How We Chose a New Database for Our Analytics Needs

As an analytics company, how you store data can make or break the product. Not only does it have a direct consequence on product performance, but it also affects development efficiency and product philosophy.

Before you ask, of course we (it was just me and Buğra at the time) didn’t think this stuff thorough when we started HockeyStack. We just went ahead and chose the only database that we both knew how to use. No joke, one of the fastest decisions we’ve ever made. When building an MVP, development speed is more important than how robust and refined the product is. At that stage, you will only see scalability problems in your dreams. The fact that we had to start looking for a more scalable database kind of validated our product.

In this post, I will take you through the actual steps the team followed while choosing the new home of our analytics data. Spoiler alert: We chose ClickHouse and we’ll be sharing more about our experience. This article relies heavily on the internal messages from the engineering team during this process, so you will actually see what was going through our minds in each step.

Current Solution: MongoDB

MongoDB is a document database, which means it stores data in JSON-like documents. This is a more intuitive way to think about data for beginners (I mean us, not you).

     "first_name": "Tom",
     "email": "[email protected]",
     "cell": "765-555-5555",
     "likes": [
     "businesses": [
           "name": "Entertainment 1080",
           "status": "Bankrupt"
           "name": "Swag for Teens"

Folks at MongoDB list the advantages of this data model as such:

  • An intuitive data model that is fast and easy for developers to work with.
  • A flexible schema that allows for the data model to evolve as application needs change.
  • The ability to horizontally scale out.

For the first 7-8 months of HockeyStack, we were fairly pleased with Mongo. Their aggregation framework might seem basic at first sight but for most use-cases, you can get to perform the most complex SQL queries using aggregation pipelines. Plus, it was easy to get started with and the docs are pretty straightforward and filled with good examples. When we got stuck with certain operations, we saw that the team at MongoDB updated the product and made the aggregation pipelines even more powerful and versatile. But as with all good things, it didn’t last forever.

This was the worst quality stock photo I could find. But it somehow reflects my thoughts about the subject.


As we gained traction, high-end customers with millions of sessions started facing serious performance issues regarding database queries. Our initial reaction was increasing server costs and implementing caches to stabilize performance. This worked at the beginning. In fact, after adding the main cache of the data tracking system, our CPU usage decreased by approximately 82 percent! We went to bed reassured that day (and only that day) but after a couple more big websites signed up, it was back to square one.


If you know a little bit about MongoDB, you can guess how we managed multi-tenant analytics data in it. Keep in mind that we had to make this decision at the very beginning of the journey when the name of the product wasn’t even HockeyStack. The short answer is: we separated everything. And by everything, I mean everything. Every customer had a separate database so anytime they queried something or had a new session, we had to call the useDB() method from Mongoose. This works fine if you have a small number of databases but when you have more than 5000 websites, things can quickly get out of hand.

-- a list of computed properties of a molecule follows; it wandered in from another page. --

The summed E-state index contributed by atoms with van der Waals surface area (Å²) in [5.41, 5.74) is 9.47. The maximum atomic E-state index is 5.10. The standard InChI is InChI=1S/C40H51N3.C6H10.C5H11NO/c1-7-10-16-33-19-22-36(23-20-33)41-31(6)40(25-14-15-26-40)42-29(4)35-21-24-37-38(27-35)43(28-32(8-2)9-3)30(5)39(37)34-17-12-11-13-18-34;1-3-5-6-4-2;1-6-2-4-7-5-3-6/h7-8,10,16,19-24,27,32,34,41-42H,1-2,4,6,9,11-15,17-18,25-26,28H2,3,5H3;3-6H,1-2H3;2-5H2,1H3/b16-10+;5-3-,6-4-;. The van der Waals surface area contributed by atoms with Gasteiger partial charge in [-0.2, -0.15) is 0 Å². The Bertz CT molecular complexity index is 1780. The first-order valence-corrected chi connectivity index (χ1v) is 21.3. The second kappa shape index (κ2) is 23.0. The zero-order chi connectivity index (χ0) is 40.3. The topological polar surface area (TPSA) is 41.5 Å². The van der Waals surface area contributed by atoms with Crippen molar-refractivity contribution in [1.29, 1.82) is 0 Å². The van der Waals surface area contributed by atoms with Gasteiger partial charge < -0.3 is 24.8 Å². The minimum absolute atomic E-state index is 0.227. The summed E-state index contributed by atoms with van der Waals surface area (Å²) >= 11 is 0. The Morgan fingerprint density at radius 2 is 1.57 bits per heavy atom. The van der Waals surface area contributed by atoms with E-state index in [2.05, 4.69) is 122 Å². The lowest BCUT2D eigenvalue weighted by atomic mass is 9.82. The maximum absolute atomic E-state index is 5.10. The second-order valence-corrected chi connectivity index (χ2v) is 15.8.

After countless hours optimizing the aggregate pipelines, the engineering team started slashing their wrists and seriously considering switching to a more performance-oriented solution for their storage needs.

A New Database for a New HockeyStack

Full disclosure, no one at the engineering team was an SQL expert when we first put forward the idea of a database migration. I myself didn’t even know the difference between WHERE and HAVING! But as always, internet came to the rescue. The online resources not only helped us migrate the database queries but also gave us confidence to explore the edges of this new SQL land. At this stage, a great trick I’ve found was reading other people’s SQL queries to understand how everything works together and what optimizations people chose over others. After these few rough months of rigorous SQL training, I can proudly say that I now have some idea about the difference between WHERE and HAVING.

Back to the topic. Looking at the analytics market, we noticed the heavy use of relational databases as opposed to object-oriented ones. This led us to certain database solutions. Of course we looked at more options but none of them survived after a quick chat between the engineering team.


Previously known as MemSQL, SingleStore set out to become the “all-in-one” database for all your storage needs. It can store both row-oriented data and column-oriented data. It first got our attention through Hacker News where a lot of people weighed in on database performance discussions. We didn’t come across many bad reviews about its performance. The website itself also felt very refreshing. The focus on speed was exactly what we were looking for. Its comparison pages also reassured us to make a switch.

The original Slack channel we opened for this migration was called “single-store-migration”. That’s how much we hoped we could use it. Since it had a cloud-based option, we didn’t really thought about how it would work on our server. Then we realized that SingleStore doesn’t actually work well with ARM architecture.